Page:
Over in the middle of the road, crossover is more emollient and can be hugely popular. In the 1920s, Paul Whiteman was the renowned King of Orchestral Jazz. From the 1960s to the 2010s, the German bandleader James Last translated pop and dance hits into a beloved if highly uncool brass-based big band sound. On UK TV in the mid-1970s, Yehudi Menuhin was duetting with the jazz violinist Stéphane Grappelli, and the viewing public loved the smiling, well-meaning old men from such different traditions so plainly enjoying themselves together. In 1972, at the age of 16, Kennedy was invited by Grappelli to play on stage with him in New York. Whether emollient or transgressive, he has never lost his commitment to these odd no man’s lands.

All the same, it’s hard to imagine that Kennedy’s fans today require his permission to listen to Hendrix. And the non-standard drones and squeaks the violinist salts into his long stretches of soaring, lyrical play can be found just as easily in his classical performances – on his 1986 version of the Bartók violin sonata, for example. But Bartók is no more a Classic FM regular than Hendrix is, and Kennedy is fighting on this noisy battlefield too far away from two rather different fronts. Inviting black musicians and then having them play black music risks affirming precisely the divisions to be challenged (as Chineke! were perhaps hinting to the Guardian). You can expand the repertoire or you can tackle the lack of diversity in professional orchestras but it’s hard to do both at once, even when the issues are so intimately related. People love to insist that such stunt projects are breaking down barriers – but as popularity often also makes for unfashionability, they may just be moving them instead.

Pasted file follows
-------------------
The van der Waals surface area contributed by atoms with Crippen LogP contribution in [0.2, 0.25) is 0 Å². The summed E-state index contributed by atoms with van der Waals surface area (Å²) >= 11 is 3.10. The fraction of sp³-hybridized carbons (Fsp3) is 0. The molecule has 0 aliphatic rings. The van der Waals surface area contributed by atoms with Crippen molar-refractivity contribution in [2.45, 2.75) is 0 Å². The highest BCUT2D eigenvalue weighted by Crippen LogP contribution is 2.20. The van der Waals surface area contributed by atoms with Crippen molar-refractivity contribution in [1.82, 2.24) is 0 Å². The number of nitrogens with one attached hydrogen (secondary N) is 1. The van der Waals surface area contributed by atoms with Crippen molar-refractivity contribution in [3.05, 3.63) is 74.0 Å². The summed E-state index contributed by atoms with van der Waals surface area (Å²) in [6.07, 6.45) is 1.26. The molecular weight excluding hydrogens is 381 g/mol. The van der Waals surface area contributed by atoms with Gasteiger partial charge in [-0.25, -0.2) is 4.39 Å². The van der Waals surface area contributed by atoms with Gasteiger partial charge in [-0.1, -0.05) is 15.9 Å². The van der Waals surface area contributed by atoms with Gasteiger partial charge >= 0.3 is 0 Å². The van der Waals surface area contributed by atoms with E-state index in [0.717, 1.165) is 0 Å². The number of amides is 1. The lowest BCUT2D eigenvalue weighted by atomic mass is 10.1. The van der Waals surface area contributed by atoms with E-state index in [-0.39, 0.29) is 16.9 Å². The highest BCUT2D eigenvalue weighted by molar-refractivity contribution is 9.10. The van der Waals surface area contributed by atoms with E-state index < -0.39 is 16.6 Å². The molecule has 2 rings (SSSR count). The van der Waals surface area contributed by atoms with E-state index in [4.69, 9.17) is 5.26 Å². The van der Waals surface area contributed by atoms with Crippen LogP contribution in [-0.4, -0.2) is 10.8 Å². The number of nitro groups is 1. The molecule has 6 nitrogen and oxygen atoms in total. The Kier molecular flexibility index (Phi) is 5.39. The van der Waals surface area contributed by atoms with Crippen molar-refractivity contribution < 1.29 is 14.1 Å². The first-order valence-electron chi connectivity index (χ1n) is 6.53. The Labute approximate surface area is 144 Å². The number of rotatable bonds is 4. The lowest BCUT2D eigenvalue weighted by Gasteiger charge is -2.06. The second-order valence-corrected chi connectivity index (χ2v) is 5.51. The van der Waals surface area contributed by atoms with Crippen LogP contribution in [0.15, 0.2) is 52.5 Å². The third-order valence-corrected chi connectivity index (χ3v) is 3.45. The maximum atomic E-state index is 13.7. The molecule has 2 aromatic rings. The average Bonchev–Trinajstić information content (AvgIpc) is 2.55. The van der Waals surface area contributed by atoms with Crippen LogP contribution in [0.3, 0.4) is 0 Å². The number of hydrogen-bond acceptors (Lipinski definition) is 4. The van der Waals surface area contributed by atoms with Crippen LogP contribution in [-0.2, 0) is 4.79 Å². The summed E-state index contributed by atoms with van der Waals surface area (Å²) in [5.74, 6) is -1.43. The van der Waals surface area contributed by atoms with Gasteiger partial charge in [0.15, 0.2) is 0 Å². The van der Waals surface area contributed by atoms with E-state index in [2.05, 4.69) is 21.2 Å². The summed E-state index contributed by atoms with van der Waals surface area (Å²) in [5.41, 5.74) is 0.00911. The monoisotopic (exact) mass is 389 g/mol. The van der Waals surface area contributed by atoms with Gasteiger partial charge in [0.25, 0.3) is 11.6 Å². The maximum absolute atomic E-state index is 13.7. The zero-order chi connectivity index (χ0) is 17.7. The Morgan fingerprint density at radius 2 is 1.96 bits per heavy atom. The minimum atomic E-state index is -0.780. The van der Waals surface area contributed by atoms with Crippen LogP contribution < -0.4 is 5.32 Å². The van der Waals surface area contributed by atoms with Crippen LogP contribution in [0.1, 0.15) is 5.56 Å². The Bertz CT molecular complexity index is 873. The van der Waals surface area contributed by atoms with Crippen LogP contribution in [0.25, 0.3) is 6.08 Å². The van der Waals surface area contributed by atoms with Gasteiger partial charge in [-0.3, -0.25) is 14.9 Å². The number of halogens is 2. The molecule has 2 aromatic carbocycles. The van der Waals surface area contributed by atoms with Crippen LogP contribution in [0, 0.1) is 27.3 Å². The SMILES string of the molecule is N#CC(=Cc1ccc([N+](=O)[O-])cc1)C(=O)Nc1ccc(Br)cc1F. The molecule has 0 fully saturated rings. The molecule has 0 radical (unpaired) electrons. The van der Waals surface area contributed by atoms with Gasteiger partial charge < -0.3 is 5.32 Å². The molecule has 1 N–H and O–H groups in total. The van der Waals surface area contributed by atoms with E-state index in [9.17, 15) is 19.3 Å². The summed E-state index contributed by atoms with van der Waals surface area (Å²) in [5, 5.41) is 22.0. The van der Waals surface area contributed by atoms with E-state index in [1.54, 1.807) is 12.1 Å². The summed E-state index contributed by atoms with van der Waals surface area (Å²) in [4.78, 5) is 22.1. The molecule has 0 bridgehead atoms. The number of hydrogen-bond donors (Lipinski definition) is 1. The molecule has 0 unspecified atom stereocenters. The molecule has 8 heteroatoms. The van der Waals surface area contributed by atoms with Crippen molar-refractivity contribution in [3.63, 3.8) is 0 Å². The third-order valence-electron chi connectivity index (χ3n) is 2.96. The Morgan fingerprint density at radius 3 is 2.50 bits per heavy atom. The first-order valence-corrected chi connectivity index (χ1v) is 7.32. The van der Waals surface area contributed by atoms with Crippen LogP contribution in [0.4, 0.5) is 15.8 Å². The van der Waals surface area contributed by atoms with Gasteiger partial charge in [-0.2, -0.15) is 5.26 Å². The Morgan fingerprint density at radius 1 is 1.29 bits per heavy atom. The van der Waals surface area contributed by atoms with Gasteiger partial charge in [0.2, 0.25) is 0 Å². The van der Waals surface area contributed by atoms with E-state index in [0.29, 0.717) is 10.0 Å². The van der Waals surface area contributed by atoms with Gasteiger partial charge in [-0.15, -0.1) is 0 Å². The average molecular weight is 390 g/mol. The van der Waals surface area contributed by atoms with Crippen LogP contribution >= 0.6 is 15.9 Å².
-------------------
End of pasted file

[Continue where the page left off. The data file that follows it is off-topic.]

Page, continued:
Mocking Kennedy thirty years ago for performing the Berg Violin Concerto wearing vampire make-up and a cloak, the Radio Three controller John Drummond described him as a ‘Liberace for the nineties’. Paganini may be a better comparison: a restless figure of astonishing ability, despised by many critics as a circus performer and accused by others of selling his soul to the devil. Kennedy – who named his son Sark Yves Amadeus Kennedy – seems similarly trapped, a kind of clown maudit with a virtuoso gift for embarrassing nearly everyone nearly all the time. An honest history of this entire reach of stunt music would have to include informed critical appraisal both of Kennedy’s sonic reworkings (shrewd or too obvious?) and of the quality of his improvisation (haunting or merely corny?). But for all his evidently bankable willingness to pick certain fights, such creative decisions are rarely discussed, because all traces of the arcanely musical arguments for them end up smoothly effaced.


  • 23 September 2021 at 1:25am
    Amateur Emigrant says:
    In the late 1970s in one of Edinburgh's 2nd hand record shops I recall that ELP's Pictures at an Exhibition was competitively priced at £1, or better still, six copies for £5. My brother tried to flog his copy to them, but the assistant just opened a huge drawer full of them and rolled his eyes.

    • 23 September 2021 at 5:29pm
      prwhalley says: @ Amateur Emigrant
      Checking on Discogs, I see it's still not worth very much. Early editions of King Crimson or Soft Machine however...
      If your brother has any of those available ask him to drop me a line.

    • 23 September 2021 at 9:37pm
      Amateur Emigrant says: @ prwhalley
      I think he's still got Pictures at an Exhibition!

    • 27 September 2021 at 7:13am
      steve kay says: @ Amateur Emigrant
      But what happened to Daryl Way?